How do you cultivate a love of God with all your passion and prayer and intelligence?  Benedict would say you practice obedience!  Christine Valters Paintner writes that “the word ‘obedience’ comes from the root word audire, meaning ‘to hear.’  Obedience is about listening deeply to the ways God calls [us] in everyday life and how [we] respond,” she writes.  What if that first commandment – to love God – can be cultivated, slowly, by practicing obedience – to taking time to hear, to listen for the Divine?  What if love of God is cultivated by making space to listen, our on a walk with only our thoughts, or sitting in silence on a bench, or cycling, or swimming, or reading poetry or a passage of scripture?  We can’t command faith, but we can cultivate it.  This is the wisdom of ancient Benedictine practices.

Christine Valters Paintner writes about the Benedictine practice of stability: “Monks in the Benedictine tradition make a commitment to live their entire lives in the monastery they join.  The idea is that they do not run away from challenges and difficulties,” she writes.  She goes on: “It is similar to the commitment we make when we get married or begin other significant friendships – ‘for better or worse’ means we stay and work to improve the relationship even when we want to run in the other direction,” she says.  We hear the commandment to love our neighbour and we think it’s about having affections for every single person we encounter, and then despair when this feeling isn’t something we can just command in ourselves.  But Benedictine practice cultivates love through commitment – stability – commitment to showing up for a person, for a place.  Of course, we won’t always get it right.  And here’s where the Benedictine practice of conversion comes in.  Conversion is an openness to being okay with “stumbling and getting up agin,” Christine Valters Paintner puts it.  Benedict knew that membership in a spiritual community and living a life of faith didn’t mean one could simply conjure virtue, but admitting when we’ve messed up, and then figuring out how to change and do better is what the practice of conversion if all about.  Jesus said the greatest commandment is to “love the lord your God with all your heart and with all your soul and with all your mind” and that a second is like it: “love your neighbour as yourself.”  Commandments impossible to command but possible to cultivate listening for the Divine voice, committing to the people and places that surround us, trying and trying and trying again.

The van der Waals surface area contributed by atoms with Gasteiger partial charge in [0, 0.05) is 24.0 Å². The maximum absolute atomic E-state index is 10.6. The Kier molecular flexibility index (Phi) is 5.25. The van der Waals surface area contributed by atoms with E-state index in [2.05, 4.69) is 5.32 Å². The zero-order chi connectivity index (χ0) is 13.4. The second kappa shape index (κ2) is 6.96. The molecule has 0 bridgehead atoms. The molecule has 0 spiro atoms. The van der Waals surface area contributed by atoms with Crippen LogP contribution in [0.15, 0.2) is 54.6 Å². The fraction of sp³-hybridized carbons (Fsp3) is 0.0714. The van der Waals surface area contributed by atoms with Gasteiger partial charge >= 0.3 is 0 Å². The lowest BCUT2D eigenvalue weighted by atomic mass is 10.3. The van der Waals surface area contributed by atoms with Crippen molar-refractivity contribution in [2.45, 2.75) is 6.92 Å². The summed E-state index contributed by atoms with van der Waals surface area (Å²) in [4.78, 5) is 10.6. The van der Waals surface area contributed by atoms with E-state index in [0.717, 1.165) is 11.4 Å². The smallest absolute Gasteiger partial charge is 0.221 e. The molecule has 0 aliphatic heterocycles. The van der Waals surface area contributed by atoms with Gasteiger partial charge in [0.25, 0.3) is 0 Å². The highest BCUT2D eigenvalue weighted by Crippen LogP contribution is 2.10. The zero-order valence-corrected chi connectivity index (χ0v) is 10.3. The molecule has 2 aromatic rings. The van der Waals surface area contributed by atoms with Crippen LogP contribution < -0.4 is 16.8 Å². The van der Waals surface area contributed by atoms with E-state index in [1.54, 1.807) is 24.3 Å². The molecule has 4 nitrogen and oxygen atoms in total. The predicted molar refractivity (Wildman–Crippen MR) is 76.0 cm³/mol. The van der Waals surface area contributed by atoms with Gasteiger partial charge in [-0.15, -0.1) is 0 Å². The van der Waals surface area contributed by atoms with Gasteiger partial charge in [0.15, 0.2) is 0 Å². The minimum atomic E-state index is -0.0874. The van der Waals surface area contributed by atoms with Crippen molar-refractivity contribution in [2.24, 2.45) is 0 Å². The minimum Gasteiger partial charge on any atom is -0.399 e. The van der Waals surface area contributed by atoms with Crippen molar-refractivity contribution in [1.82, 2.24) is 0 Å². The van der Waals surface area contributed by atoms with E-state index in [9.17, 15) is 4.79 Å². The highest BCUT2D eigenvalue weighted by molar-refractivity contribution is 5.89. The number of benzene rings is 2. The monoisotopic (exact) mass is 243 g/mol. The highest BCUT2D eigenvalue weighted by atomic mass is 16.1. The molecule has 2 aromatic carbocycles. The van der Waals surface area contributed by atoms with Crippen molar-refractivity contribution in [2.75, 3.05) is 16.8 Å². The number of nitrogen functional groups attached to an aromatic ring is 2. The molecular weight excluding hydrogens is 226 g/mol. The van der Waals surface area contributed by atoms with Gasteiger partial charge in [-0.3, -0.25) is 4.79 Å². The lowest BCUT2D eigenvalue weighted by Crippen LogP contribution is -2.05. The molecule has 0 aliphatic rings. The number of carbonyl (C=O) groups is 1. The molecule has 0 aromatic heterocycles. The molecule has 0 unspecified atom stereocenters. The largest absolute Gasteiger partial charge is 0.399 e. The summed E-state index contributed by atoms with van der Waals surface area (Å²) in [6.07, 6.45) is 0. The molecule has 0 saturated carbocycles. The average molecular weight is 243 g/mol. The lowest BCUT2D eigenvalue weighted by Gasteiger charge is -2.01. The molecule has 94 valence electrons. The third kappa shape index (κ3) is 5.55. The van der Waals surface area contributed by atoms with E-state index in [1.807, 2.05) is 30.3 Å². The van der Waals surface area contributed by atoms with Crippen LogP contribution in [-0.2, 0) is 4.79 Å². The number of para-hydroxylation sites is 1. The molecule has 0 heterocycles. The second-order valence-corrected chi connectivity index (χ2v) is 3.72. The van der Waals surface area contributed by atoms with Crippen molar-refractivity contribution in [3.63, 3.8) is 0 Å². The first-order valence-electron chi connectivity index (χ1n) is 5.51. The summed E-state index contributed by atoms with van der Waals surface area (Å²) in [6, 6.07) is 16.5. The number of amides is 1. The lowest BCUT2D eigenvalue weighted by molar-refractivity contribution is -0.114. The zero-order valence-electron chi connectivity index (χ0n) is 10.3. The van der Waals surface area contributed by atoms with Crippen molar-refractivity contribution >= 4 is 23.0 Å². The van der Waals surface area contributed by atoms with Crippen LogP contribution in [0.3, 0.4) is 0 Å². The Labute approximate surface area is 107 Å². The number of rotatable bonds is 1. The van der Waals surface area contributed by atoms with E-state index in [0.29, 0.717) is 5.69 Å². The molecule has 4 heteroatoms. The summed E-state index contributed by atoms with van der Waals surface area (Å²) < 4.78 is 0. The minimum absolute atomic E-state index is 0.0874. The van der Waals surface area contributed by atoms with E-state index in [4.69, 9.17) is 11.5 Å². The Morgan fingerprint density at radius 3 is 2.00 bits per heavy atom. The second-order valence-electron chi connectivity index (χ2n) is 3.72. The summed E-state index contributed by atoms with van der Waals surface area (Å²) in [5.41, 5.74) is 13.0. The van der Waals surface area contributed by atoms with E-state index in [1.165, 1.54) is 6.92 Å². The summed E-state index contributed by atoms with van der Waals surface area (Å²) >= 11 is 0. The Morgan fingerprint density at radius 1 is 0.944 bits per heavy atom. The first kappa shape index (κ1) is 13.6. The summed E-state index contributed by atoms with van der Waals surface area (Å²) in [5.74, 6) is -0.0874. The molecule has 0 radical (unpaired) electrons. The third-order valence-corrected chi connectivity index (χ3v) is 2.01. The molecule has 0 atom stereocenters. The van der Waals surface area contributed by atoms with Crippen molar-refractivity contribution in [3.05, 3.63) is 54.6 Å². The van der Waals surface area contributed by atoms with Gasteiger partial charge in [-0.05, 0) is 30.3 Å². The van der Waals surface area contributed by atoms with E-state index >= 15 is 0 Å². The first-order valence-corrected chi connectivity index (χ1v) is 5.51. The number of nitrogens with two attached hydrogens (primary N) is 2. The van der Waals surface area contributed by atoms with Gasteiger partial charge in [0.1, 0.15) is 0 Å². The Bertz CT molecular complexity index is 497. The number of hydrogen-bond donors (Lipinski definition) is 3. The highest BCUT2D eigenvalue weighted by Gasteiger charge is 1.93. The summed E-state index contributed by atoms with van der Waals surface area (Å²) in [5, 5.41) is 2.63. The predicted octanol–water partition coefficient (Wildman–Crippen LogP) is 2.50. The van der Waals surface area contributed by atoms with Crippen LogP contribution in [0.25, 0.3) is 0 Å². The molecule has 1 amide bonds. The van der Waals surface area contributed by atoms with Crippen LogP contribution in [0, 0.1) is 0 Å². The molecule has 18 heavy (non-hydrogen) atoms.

We call this growing in the likeness of Christ.  In Christian tradition this process is called sanctification, which means to be made holy.  It’s not something that happens to us because we are perfectly command, but because we are cultivating faith and love, coaxed along by the power of the one whom even King David called “Lord,” coaxed and guided by the One who sits at God’s right hand, who will vanquish all the forces that oppose us, who liberates us for new life and growth – Jesus Christ, the One whom we call the Son of God.  Even the lawyer, the moment Jesus had finished speaking, could feel it in his heart, the seed that had been planted, faith and love.